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Date: Mon, 29 Jul 2013 20:35:26 -0500
From: Strake <>
Subject: Re: embedded newbies site.

On 29/07/2013, Rob Landley <> wrote:
>> Polymorphism: not need to rewrite essentially the same code for each
>> type.
>> Haskell wins at this, but is not quite a systems language (^_~)
>> C at least has void pointers, which work in some cases.
> C++ templates don't make you write the same code for each type, instead
> they generate code for each type bloating the executable tremendously
> and making you reverse engineer their code generation when a bug
> happens in the middle of it or you have to trace back through it to
> understand what the code actually did.
> Java has a similar failure where they use templates to punch holes in
> their type system and the result is your tools generate buckets of
> template code so one year old java projects with three developers with
> more than a million lines of code are not actually that unusual.
> The difinitive (long) Java takedown:

I doubt it not, but I said nil of C++ and Java in that segment.

>> Composability: write functions to do one thing well, and have them
>> call other functions, perhaps passed as arguments, to do other things,
>> or better yet, not do them at all. For example: "Damn, I wish I could
>> define my own comparator/reader/whatever function here!"

> C has had this from day 1 (it's why it has function pointers).

Oh, it's surely possible, but at times forgotten.
Too, (passing pointers, clearing errno, ...) to kludge over C's lack
of (tuples|multiple return values) can break this.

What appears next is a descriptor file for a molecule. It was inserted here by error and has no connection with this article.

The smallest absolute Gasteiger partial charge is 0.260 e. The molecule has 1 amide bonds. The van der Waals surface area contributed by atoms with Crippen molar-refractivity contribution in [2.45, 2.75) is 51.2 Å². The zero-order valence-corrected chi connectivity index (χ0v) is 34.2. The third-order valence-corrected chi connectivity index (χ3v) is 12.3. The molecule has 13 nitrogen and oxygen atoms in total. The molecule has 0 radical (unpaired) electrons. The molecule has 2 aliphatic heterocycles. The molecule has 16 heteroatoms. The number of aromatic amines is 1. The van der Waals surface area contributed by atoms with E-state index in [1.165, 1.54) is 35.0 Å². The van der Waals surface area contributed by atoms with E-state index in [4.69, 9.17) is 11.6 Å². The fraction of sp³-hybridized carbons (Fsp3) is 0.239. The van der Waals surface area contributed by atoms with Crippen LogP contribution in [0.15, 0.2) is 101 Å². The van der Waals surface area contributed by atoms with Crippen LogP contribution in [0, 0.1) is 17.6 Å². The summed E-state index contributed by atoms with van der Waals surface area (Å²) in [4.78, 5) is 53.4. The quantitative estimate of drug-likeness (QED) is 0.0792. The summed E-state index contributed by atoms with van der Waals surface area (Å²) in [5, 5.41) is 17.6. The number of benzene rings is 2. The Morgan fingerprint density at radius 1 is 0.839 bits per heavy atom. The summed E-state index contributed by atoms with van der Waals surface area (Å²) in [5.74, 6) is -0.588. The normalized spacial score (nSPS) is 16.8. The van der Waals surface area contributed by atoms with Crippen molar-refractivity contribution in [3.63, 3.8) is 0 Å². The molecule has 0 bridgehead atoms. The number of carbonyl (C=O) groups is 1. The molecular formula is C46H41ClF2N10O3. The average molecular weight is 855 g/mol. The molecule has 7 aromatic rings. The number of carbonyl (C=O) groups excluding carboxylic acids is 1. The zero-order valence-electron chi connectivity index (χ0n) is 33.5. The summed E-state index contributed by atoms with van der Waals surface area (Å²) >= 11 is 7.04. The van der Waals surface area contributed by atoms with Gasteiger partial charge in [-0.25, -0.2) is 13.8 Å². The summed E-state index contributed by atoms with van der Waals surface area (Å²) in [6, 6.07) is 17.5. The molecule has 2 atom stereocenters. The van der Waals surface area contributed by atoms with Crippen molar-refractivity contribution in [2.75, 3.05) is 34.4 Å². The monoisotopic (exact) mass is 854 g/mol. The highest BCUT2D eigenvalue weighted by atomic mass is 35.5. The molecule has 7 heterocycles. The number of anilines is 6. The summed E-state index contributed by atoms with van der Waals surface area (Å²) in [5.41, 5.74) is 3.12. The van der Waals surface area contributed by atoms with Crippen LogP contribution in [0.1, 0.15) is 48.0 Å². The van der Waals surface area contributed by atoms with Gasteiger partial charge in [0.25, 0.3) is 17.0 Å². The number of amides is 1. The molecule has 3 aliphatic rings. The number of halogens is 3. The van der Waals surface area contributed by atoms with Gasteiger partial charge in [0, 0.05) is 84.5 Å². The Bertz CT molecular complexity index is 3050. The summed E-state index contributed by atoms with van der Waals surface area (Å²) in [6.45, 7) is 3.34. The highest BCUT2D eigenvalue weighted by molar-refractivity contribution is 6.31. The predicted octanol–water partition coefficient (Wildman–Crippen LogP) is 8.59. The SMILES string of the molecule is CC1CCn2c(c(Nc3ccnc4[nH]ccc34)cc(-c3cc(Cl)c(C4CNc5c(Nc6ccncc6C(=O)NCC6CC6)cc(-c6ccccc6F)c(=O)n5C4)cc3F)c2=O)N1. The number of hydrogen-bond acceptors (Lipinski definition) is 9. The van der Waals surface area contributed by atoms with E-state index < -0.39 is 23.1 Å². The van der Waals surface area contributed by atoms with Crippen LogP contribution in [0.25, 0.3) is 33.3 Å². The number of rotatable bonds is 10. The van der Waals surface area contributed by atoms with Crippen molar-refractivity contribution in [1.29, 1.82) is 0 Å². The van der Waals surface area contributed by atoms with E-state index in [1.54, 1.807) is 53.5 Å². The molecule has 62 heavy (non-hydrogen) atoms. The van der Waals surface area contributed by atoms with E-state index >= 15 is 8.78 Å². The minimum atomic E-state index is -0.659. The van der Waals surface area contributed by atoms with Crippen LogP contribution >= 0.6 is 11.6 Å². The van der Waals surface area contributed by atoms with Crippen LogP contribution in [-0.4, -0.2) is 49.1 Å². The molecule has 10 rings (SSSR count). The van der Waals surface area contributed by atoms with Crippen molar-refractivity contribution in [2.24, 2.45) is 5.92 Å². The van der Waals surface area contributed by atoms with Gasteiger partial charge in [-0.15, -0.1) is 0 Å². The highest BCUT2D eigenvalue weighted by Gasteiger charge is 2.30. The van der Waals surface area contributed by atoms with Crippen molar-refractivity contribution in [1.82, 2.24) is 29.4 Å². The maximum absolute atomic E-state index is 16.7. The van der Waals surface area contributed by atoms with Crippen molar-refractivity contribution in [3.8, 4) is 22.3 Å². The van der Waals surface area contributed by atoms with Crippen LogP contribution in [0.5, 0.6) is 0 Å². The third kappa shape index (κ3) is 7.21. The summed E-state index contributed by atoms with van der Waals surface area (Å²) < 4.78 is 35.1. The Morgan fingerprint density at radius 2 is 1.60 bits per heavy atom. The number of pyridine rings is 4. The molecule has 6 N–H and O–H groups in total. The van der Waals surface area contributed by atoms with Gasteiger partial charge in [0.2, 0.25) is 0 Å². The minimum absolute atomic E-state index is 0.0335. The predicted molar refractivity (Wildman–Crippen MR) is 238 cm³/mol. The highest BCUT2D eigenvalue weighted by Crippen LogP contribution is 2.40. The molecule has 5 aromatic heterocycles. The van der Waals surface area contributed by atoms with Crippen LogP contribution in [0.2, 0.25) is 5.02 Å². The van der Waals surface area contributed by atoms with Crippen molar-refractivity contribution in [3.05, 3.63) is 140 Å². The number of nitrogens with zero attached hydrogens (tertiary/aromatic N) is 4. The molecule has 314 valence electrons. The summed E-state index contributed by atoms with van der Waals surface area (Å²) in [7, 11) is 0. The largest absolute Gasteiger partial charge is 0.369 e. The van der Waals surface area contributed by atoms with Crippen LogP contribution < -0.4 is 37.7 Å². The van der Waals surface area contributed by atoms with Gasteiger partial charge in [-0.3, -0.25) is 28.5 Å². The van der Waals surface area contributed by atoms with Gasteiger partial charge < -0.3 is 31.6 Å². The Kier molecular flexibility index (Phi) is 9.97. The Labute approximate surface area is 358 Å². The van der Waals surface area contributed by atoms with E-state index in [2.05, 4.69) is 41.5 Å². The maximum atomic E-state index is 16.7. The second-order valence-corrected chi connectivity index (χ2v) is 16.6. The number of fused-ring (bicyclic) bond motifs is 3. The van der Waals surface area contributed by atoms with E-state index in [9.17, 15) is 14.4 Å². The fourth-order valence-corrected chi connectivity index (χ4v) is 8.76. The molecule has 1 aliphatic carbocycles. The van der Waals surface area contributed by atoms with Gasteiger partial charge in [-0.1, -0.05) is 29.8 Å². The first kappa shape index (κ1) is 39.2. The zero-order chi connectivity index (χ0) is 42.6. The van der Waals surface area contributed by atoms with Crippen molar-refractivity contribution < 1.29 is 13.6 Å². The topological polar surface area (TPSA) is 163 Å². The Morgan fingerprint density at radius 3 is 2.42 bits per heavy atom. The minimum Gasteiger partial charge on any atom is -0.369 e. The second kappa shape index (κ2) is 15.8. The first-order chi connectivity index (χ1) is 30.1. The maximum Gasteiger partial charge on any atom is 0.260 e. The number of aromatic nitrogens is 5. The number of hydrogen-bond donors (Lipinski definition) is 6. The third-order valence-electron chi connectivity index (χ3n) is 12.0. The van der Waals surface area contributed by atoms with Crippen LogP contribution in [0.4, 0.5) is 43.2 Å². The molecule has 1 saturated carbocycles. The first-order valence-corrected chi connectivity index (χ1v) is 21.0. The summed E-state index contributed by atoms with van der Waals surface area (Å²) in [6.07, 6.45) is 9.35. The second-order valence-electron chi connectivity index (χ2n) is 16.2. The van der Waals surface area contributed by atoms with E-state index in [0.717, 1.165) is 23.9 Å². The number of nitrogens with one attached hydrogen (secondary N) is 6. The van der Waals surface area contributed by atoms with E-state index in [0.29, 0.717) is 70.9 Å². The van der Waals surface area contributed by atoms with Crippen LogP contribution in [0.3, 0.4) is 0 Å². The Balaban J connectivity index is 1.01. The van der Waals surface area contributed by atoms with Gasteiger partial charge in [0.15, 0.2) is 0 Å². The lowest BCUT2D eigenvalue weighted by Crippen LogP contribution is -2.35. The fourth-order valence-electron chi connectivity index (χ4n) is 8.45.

> Nobody ever needed a buzzword for it, because it's not special.

It's not special, but it may be noteworthy, particularly when teaching
or at least telling good practice, as we aim to here.

> unix has this at the command line level.

Yes, but some utilities fail at it. Sort, for example, has insanely
many flags, and nevertheless fails to cover common usage cases. If
rather sort worked thus:

$ sort comparator argu ...

where comparator is some program, and argu ... its arguments, it would
not need those flags.

>> Yes, so that particular library loses, but factorization wins.
> "factorization" is a word now?

Yep, modern English has Latin in it.

>> Ah yes, "engineer competence doubles every 18 months" (^_^)
> Sometimes the tools get better. But often they go down blind allies,
> and then refuse to back out of their cul-de-sac because they made
> _progress_ for a year or so before encountering the dead end, and they
> refuse to abandon all that work they've done on the properties of
> caloric fluid migrating through the ether.

And sometimes the engineers ignore the tools...


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